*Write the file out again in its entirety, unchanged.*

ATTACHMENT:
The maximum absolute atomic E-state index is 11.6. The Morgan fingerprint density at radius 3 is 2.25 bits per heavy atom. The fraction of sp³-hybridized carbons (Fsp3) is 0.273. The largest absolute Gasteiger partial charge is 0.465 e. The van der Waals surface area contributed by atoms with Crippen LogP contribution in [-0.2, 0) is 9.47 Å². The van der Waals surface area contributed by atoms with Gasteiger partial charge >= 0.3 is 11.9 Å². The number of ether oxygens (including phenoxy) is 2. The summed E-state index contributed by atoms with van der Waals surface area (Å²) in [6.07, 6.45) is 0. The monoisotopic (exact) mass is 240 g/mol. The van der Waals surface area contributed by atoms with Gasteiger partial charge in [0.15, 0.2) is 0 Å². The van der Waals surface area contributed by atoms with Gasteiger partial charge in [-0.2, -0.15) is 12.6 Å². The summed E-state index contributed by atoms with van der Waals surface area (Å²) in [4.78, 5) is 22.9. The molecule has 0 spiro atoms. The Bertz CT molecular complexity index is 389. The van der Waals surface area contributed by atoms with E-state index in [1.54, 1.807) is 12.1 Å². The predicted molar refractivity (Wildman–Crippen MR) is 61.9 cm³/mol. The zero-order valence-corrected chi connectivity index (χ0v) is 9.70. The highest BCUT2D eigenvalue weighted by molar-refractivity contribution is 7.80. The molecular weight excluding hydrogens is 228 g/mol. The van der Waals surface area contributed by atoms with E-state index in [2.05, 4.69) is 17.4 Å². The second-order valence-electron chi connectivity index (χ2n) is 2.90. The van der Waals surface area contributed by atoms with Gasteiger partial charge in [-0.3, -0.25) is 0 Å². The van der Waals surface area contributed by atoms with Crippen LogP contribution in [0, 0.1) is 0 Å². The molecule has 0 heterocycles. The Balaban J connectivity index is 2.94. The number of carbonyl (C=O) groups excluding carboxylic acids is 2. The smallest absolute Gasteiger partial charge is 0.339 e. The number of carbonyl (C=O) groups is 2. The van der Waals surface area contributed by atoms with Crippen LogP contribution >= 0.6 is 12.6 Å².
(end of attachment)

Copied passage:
The maximum absolute atomic E-state index is 11.6. The Morgan fingerprint density at radius 3 is 2.25 bits per heavy atom. The fraction of sp³-hybridized carbons (Fsp3) is 0.273. The largest absolute Gasteiger partial charge is 0.465 e. The van der Waals surface area contributed by atoms with Crippen LogP contribution in [-0.2, 0) is 9.47 Å². The van der Waals surface area contributed by atoms with Gasteiger partial charge >= 0.3 is 11.9 Å². The number of ether oxygens (including phenoxy) is 2. The summed E-state index contributed by atoms with van der Waals surface area (Å²) in [6.07, 6.45) is 0. The monoisotopic (exact) mass is 240 g/mol. The van der Waals surface area contributed by atoms with Gasteiger partial charge in [0.15, 0.2) is 0 Å². The van der Waals surface area contributed by atoms with Gasteiger partial charge in [-0.2, -0.15) is 12.6 Å². The summed E-state index contributed by atoms with van der Waals surface area (Å²) in [4.78, 5) is 22.9. The molecule has 0 spiro atoms. The Bertz CT molecular complexity index is 389. The van der Waals surface area contributed by atoms with E-state index in [1.54, 1.807) is 12.1 Å². The predicted molar refractivity (Wildman–Crippen MR) is 61.9 cm³/mol. The zero-order valence-corrected chi connectivity index (χ0v) is 9.70. The highest BCUT2D eigenvalue weighted by molar-refractivity contribution is 7.80. The molecular weight excluding hydrogens is 228 g/mol. The van der Waals surface area contributed by atoms with E-state index in [2.05, 4.69) is 17.4 Å². The second-order valence-electron chi connectivity index (χ2n) is 2.90. The van der Waals surface area contributed by atoms with Gasteiger partial charge in [-0.3, -0.25) is 0 Å². The van der Waals surface area contributed by atoms with Crippen LogP contribution in [0, 0.1) is 0 Å². The molecule has 0 heterocycles. The Balaban J connectivity index is 2.94. The number of carbonyl (C=O) groups excluding carboxylic acids is 2. The smallest absolute Gasteiger partial charge is 0.339 e. The number of carbonyl (C=O) groups is 2. The van der Waals surface area contributed by atoms with Crippen LogP contribution >= 0.6 is 12.6 Å².